Academia, Education, Higher Education, life, scholarship, Teaching

When a Scholar Dies

Several weeks ago I was lurking around Twitter and came across tweets that mentioned a scholar. Someone had created a hashtag and asked others to share their memories related to this scholar (and to include the hashtag in the tweets). I was curious to know who this person was and why people in Twitter were sharing these stories. I quickly learned that the name of the scholar was Dr. Erik Olin Wright. After following a few twitter threads, I found out that he was very ill and the tweets from others were a way to honor what he had done as a scholar, advisor, and as a person. In the mist of the different Twitter posts, I came across a link to his online journal (https://www.caringbridge.org/visit/erikolinwright/journal). In it, Dr. Wright was documenting his illness  and life after his cancer diagnosis. The very first post that I read, in his journal, was titled “Strange State of Existence” posted on Jan 5th in which he discussed having three weeks to live. This is a portion of Dr. Wright’s post on Jan 5th:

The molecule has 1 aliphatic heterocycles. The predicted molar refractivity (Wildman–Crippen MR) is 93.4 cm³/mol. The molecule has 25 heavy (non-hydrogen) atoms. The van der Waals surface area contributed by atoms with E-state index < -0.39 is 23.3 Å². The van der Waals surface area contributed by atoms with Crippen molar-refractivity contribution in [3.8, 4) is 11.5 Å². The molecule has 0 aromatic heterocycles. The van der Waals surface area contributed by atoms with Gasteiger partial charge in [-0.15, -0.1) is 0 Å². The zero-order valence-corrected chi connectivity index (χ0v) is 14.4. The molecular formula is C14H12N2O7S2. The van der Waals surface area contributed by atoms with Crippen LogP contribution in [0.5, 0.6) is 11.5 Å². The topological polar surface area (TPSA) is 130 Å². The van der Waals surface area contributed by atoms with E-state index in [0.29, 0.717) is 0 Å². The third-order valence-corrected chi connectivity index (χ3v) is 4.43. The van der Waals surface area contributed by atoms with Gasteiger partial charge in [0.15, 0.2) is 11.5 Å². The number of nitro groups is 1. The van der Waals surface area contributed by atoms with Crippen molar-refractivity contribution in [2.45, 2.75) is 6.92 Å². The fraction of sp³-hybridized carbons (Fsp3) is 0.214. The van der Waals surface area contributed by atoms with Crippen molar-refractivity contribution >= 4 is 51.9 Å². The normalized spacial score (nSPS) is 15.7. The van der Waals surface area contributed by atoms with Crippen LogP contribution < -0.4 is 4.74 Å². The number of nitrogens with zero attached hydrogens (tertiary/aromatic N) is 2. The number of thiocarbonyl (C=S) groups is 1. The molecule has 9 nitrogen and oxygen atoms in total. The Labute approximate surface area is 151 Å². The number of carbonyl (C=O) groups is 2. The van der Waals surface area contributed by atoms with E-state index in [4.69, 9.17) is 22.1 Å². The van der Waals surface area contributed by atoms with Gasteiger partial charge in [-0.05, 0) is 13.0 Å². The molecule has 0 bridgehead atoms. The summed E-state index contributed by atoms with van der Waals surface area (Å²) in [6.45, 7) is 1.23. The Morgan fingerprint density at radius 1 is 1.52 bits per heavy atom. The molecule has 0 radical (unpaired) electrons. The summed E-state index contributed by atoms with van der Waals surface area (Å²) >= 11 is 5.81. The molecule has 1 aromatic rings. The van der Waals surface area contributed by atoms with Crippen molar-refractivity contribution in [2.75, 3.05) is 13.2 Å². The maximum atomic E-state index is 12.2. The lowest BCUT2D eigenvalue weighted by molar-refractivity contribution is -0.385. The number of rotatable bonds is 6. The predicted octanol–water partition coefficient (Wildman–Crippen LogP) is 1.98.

Screenshot 2019-02-02 21.44.59After reading his initial post, I continued to silently follow his journey. Every couple of days, I would click on the link and read his new entries. One of the most emotional and wonderful parts of the journal were the comments left by hundred of individuals who had been touched by Dr. Wright in one way or another. This is just one of hundreds of comments shared in his journal:

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If you did not clicked on the link to the online journal, I am sad to share that Dr. Wright passed away on Jan. 23. Reading his journal and the comments made by others has made me reflect tremendously.

  • The reality that we have a limited time in this planet.
  • The reality that as scholars the impact of our work goes far beyond metrics that are often used to rank, classify us, or give us “status.”
  • The beauty of Dr. Wright’s thoughts and humanness in his journal, as well as, the comments by others reminded me that there are still individuals who are genuine, sincere, and candid.

I hope that others find his online journal and continue to read it.